But as the years progressed, and I learned more about what the west was like over a hundred years ago, the idea of traveling back in time so that I could experience that place and era started to lose its appeal. Oh, I am sure that every generation feels that life in the long ago distant past was only fit for barbarians - I'm sure that in 2112, people will think that life for people in the twenty-first century was cold and cruel. But looking at the realities of western life, I am sure that many people even then thought it was a hard life. Okay, maybe you got to carry guns everywhere you went. Well, so would everybody else. And if you happened to get into a confrontation with someone that turned ugly, the chance of on of you getting seriously hurt (or even killed) would greatly increase. Bordellos with plenty of beautiful women might be fine if you are mighty horny after riding the range all day, but with plenty of other cowboys feeling the same way it sure seems like an easy way to get a disease. I didn't mention saloons since I don't drink, and it's just as well - I don't relish the idea of going into a saloon and order a glass of water with a bunch of half-drunk tough guy gunslingers staring at me. Gambling for hundreds or even thousands of dollars at a time? I am a lousy gambler. The most I have ever won gambling is ten dollars, and that was from a lottery. When it comes to card games like poker, I am hopeless. I don't know the difference between a full house from a royal flush. And even if I knew the difference, I know that I would not be playing for hundreds of dollars at a time - western screenwriters seem to forget a little thing called inflation, so that would mean most poker hands in that day and age would be playing with just a few dollars, or even just a few cents.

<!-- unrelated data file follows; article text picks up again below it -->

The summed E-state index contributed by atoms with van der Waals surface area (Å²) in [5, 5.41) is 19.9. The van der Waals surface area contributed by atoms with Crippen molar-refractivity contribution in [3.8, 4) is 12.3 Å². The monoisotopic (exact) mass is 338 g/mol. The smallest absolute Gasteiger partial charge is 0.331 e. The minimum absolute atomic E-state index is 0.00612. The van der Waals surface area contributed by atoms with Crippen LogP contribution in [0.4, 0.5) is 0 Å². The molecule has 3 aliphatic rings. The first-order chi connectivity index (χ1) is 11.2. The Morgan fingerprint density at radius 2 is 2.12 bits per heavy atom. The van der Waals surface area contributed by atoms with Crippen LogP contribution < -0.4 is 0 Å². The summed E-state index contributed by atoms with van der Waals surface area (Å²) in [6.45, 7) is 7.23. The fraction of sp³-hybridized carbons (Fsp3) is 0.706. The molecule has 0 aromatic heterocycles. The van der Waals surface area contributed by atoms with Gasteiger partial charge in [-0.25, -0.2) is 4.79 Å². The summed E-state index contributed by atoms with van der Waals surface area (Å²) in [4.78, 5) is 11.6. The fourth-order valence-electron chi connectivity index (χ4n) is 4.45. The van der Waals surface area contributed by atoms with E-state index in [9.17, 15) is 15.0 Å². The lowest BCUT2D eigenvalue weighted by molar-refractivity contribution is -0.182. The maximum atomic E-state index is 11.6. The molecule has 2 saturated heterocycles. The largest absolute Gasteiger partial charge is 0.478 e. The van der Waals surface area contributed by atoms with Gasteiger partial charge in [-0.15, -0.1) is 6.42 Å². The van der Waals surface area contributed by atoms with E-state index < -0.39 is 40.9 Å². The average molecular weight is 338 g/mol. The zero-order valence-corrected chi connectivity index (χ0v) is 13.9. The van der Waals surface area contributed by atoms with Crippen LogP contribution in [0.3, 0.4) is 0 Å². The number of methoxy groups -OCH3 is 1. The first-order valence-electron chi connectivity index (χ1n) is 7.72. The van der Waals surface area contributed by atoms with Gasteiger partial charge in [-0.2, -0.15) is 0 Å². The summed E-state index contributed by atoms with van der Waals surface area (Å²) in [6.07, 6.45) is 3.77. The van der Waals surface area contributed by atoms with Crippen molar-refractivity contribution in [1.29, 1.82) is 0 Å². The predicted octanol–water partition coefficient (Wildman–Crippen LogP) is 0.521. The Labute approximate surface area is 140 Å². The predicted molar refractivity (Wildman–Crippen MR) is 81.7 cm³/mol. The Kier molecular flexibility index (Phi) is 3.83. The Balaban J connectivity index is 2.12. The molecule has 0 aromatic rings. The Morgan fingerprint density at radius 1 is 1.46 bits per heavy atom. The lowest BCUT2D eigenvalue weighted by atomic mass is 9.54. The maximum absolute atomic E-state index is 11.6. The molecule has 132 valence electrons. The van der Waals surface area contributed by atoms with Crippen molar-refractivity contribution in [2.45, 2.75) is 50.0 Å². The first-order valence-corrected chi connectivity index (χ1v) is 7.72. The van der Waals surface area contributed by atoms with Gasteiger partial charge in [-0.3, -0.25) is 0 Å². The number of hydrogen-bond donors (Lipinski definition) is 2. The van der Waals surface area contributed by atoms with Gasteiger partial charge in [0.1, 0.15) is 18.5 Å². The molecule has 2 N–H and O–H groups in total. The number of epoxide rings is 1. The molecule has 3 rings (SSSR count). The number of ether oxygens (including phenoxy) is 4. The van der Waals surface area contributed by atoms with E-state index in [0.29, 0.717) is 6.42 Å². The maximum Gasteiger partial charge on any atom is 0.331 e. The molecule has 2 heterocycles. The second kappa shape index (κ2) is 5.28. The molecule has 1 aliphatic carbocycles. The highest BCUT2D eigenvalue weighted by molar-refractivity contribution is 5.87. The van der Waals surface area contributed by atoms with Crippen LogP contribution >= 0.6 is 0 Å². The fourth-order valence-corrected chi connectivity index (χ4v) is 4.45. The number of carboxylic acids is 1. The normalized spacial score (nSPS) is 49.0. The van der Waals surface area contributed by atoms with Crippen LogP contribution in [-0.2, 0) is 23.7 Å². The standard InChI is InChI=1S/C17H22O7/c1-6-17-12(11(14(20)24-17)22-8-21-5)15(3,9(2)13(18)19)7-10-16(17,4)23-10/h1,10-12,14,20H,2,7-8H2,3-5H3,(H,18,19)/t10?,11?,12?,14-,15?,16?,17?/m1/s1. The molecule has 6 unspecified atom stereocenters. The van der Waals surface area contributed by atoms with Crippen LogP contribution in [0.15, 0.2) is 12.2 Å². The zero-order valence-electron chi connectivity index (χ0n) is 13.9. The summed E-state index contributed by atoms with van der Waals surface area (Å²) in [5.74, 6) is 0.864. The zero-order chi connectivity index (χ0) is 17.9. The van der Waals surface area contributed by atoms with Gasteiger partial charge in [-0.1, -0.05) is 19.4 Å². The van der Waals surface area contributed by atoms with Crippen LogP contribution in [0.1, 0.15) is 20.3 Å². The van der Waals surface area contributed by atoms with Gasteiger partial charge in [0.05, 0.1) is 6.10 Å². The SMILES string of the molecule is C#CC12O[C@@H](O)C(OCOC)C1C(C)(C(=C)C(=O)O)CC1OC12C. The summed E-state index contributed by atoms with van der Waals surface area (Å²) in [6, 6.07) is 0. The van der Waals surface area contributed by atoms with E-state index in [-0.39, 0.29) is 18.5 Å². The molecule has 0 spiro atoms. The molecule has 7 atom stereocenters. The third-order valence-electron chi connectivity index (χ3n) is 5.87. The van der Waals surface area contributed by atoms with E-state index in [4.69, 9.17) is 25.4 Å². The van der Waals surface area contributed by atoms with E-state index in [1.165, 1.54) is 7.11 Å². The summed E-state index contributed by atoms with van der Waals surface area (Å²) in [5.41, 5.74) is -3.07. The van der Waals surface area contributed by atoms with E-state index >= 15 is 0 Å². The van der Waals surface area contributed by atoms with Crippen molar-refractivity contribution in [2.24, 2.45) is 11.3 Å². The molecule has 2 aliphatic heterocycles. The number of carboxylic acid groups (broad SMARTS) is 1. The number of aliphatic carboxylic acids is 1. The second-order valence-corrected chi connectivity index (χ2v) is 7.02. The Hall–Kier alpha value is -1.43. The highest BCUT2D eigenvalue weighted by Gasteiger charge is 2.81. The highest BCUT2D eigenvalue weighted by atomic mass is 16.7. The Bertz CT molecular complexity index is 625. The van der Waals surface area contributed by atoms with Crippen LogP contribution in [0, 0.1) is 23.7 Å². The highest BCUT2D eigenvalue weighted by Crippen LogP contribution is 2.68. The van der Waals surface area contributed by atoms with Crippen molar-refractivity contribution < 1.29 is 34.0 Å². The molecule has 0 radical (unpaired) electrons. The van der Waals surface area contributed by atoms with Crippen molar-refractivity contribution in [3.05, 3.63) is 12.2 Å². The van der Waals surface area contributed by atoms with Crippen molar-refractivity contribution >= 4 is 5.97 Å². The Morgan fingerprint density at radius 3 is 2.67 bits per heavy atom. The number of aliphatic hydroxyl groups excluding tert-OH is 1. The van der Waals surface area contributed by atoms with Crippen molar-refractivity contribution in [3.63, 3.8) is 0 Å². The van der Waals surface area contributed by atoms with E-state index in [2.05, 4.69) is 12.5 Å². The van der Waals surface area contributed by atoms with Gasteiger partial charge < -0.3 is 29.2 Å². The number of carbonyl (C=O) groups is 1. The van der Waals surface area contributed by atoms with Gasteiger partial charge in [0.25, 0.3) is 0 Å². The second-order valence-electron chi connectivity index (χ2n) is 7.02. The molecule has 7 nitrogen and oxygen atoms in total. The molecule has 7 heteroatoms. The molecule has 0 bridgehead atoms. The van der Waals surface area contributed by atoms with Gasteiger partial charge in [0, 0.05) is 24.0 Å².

There are other things I've discovered about the wild west that aren't appealing, like those dusty streets turning to mud whenever there is a rainstorm, but enough of that. I just know that if I were The Culpepper Cattle Co.given the opportunity to go back in time to the wild west, I don't know if I would go. Being a man in the wild west was a tough challenge. In my past review of Bad Company, I pointed out that it would be even worse if you were a minor and not a man. I happened to enjoy that movie, so when I came across The Culpepper Cattle Co., which promised to be another revisionist look at the wild west, and one involving a youth, you can be sure that I seized the opportunity to get another look at how it really was back then. The central character of The Culpepper Cattle Co. is played by Gary Grimes (The Spikes Gang). The character is Ben Mockridge, a youth in the wild west who is tired of helping his mother with the town's laundry, and dreams of a more exotic life - to be specific, the life of a cowboy. After secretly getting a gun and a gunbelt to put it in, he decides the time is right, so when cattleman Frank Culpepper (Bush, Monte Walsh) comes to town, he decides to ask Culpepper if he can accompany his cattle drive to Colorado. Culpepper does indeed gives Ben a job, which thrills Ben, even though he is just the assistant of the cattleteam's cook. While Ben is excited when the team starts off on its journey, no one else in the group seems to share his enthusiasm. In fact, the cook quickly tells Ben, "Kid, cowboying's something you do when you can't do nothing else."